The control of the intersections, plus the sheer numbers of protestors in the area, prevented delegates from getting from their hotels to the Convention Center. It also had the effect of cutting the police forces in two: the police who had formed a cordon around the convention center were completely cut off from the rest of the city. The police outside of the area eventually decided to attempt to break through the protestors' lines in the south.

At 10:31 am, the Seattle police fired tear gas canisters into a crowd at the intersection of 6th Avenue and Union Street. By noon, they were also shooting demonstrators with rubber bullets and pepper spray, in order to force as many WTO delegates as possible through the blockade. Apparently acting on a previously determined policy, police initially refused to arrest demonstrators (in some cases pepper-spraying those non-violently presenting themselves for arrest). When they did attempt to make arrests, they found themselves unable to do so. Some police began beating demonstrators and engaging in other acts of violence, even towards bystanders who were not participating in the demonstrations. In a few hours, the police expended all their tear gas, and rushed to other police departments to get more.

The situation was complicated around noon, when perhaps a few dozen black-clad anarchists (in a formation known as a black bloc) -- many of them likely from Eugene, as discussed above -- began smashing windows and vandalizing corporate storefronts. This produced some of the most famous and controversial images of the protests (one particularly widely-distributed photo showed a Nike-wearing anarchist vandalizing Niketown). Reaction from other protestors was mixed (some attempted to physically block their activities) and the police were unable to make arrests.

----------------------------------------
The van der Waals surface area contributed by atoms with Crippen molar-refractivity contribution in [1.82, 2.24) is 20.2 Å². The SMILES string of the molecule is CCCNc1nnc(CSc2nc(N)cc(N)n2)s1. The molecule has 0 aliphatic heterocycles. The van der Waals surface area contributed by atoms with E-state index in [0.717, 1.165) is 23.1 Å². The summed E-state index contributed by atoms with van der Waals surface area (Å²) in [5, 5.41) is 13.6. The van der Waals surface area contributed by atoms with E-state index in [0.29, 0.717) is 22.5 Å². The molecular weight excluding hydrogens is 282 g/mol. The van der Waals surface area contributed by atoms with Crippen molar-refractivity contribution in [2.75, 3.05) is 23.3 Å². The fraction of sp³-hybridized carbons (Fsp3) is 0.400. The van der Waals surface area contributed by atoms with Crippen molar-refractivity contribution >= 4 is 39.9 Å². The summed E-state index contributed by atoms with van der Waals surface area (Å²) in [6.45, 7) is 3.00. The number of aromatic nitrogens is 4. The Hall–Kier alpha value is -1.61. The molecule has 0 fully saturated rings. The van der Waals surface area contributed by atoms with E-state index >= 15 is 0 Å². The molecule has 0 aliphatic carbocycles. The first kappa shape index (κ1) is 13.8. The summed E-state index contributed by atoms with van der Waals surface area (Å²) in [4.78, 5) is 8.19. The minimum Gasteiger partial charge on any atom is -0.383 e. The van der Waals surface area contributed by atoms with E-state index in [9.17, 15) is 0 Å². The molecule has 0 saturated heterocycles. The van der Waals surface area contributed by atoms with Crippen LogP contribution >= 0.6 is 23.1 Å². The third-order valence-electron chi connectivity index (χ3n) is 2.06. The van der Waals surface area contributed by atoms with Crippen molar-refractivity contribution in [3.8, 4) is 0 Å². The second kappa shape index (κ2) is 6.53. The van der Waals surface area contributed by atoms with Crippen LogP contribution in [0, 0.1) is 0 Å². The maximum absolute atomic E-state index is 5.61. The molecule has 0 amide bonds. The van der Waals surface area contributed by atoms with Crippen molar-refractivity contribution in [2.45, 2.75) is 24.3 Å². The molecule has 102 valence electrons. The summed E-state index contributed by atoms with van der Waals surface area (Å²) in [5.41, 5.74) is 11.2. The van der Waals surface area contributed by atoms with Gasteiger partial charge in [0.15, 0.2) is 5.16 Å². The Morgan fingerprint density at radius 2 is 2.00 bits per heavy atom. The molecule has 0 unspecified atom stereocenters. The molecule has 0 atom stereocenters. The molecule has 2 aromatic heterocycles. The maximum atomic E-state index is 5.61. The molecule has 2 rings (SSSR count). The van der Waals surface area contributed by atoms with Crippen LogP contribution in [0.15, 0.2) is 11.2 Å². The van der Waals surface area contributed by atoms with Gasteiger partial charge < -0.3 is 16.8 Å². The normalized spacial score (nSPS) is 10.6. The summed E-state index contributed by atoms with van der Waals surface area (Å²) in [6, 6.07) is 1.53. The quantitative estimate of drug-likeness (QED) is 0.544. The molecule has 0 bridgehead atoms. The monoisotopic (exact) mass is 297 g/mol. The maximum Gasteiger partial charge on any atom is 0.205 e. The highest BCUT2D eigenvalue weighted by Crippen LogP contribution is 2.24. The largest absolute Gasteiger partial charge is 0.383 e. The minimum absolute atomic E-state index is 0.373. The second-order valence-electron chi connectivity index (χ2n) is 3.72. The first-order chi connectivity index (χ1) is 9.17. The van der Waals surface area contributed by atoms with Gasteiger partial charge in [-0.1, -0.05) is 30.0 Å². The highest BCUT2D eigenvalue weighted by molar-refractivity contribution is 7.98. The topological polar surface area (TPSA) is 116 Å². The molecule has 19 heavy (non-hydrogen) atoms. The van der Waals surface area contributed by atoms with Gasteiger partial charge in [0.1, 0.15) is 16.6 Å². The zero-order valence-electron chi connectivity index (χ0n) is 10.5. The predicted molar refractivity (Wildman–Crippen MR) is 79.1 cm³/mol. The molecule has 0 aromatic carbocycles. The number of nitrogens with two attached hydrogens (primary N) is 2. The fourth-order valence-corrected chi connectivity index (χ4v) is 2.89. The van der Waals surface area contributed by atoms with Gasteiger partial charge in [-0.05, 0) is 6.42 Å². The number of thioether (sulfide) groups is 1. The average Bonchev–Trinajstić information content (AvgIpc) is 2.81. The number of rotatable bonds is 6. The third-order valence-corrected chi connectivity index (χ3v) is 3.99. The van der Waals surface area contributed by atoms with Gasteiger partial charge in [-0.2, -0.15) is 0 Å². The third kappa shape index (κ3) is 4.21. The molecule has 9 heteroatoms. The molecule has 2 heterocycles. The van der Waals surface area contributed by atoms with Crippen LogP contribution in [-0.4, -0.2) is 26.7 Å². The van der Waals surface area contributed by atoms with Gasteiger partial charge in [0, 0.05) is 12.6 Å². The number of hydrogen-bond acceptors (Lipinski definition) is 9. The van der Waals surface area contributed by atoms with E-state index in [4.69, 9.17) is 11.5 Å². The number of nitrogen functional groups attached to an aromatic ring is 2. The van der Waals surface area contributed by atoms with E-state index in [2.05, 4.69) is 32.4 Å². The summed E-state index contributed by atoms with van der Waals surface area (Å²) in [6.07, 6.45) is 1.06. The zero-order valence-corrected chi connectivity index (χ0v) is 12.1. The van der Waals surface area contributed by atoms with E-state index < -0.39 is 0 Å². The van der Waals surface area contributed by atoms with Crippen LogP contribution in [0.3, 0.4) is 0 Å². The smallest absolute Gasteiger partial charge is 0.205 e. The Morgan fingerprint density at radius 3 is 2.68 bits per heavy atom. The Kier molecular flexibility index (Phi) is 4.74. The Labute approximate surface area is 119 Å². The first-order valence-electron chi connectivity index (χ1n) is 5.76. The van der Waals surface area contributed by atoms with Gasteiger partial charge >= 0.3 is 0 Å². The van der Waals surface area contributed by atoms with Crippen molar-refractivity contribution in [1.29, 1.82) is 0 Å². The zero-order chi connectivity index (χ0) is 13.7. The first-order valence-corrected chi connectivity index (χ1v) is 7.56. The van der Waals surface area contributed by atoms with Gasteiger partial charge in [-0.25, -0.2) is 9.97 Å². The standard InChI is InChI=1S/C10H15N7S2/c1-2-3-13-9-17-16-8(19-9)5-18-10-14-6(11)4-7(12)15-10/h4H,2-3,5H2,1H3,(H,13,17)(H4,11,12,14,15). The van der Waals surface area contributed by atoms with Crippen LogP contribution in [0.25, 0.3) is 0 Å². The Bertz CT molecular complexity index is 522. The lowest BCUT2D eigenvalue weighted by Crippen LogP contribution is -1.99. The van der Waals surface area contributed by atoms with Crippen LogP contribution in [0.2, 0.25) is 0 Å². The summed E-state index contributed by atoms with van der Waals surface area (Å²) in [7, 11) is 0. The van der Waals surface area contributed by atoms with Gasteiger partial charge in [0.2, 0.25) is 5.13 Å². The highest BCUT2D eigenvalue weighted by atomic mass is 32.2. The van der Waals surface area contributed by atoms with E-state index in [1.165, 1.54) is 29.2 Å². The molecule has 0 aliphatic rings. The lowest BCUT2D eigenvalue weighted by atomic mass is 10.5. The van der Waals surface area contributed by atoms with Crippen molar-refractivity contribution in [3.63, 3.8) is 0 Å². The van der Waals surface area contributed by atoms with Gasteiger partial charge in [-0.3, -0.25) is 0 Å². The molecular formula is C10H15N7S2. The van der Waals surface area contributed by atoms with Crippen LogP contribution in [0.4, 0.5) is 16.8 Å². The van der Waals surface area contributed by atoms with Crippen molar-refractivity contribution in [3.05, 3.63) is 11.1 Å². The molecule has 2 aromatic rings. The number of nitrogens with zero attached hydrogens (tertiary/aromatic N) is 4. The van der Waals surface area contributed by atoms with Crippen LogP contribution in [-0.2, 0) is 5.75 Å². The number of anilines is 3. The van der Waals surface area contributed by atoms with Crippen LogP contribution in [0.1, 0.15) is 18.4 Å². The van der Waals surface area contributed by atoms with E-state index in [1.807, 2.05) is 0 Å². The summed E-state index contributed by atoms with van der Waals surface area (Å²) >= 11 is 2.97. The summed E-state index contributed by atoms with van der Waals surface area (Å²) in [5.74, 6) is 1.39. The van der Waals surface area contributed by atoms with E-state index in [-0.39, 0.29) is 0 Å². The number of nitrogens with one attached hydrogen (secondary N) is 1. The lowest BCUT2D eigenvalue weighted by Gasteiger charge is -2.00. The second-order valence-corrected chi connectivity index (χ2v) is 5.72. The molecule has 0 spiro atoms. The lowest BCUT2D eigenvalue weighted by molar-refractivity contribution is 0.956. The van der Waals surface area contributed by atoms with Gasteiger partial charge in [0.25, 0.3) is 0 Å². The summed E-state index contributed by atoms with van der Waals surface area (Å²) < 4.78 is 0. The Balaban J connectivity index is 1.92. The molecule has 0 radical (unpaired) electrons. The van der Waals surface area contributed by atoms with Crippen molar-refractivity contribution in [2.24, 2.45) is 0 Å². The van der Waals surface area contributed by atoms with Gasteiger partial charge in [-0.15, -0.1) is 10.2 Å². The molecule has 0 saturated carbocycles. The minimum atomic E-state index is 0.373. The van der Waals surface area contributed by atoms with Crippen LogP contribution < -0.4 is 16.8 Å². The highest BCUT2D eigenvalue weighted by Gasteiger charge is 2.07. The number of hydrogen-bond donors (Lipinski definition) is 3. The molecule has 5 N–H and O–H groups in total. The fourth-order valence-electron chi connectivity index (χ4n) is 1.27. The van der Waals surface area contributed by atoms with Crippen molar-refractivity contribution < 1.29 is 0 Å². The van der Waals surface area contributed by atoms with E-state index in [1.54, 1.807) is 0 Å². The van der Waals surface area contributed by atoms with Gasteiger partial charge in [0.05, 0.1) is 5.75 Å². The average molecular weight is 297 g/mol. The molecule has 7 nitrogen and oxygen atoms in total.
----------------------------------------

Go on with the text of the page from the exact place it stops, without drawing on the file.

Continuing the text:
The police were eventually totally overwhelmed by the mass of protestors downtown, including many who had chained themselves together and were blocking intersections. Meanwhile, the late-morning labor-organized rally and march drew tens of thousands; though the intended march route had them turning back before they reached the convention center, most ignored the marshals and joined what had become a street-carnival-like scene downtown.

The opening of the meetings was delayed, and it took police much of the afternoon and evening to clear the streets. Seattle mayor Paul Schell imposed a curfew and a 50-block "No-Protest Zone" of dubious legality. Businesses lost approximately $9 to $18 million in sales, and suffered $2 to $3 million dollars in property damage (mostly covered by insurance). There were further losses in tourism due to damaged reputation, and/or public apprehension in living or visiting Seattle.

Over 600 people were arrested over the next few days, although virtually all of them were later acquitted due to inappropriate police procedure during the arrests. One particularly violent confrontation occurred the evening of December 1, when police pursued protestors fleeing from downtown into the bohemian neighborhood of Capitol Hill, indiscriminately using tear gas, pepper spray, and physical force and injuring some neighborhood residents.

The Indymedia project started here to cover the protests.


The conclusion by many in Seattle was that the WTO convention was not worth hosting due to the economic damage caused by the protests. Controversy over the city's response to the protests resulted in the resignation of Seattle police chief Norm Stamper, and arguably played a role in Schell's loss to Greg Nickels and Mark Sidran in the 2001 mayoral primary election.

Similar tactics, on the part of both police and protesters, were repeated at subsequent meetings of the WTO, IMF/World Bank, Free Trade Area of the Americas, and other international organizations.

The long-term impacts on WTO policies remained decidedly unclear, and it is an open question whether the WTO's actions since that time have been influenced significantly by these events.

On January 16, 2004, the city settled with 157 individuals arrested outside of the so-called no-protest zone during the WTO events, agreeing to pay them a total of $250,000.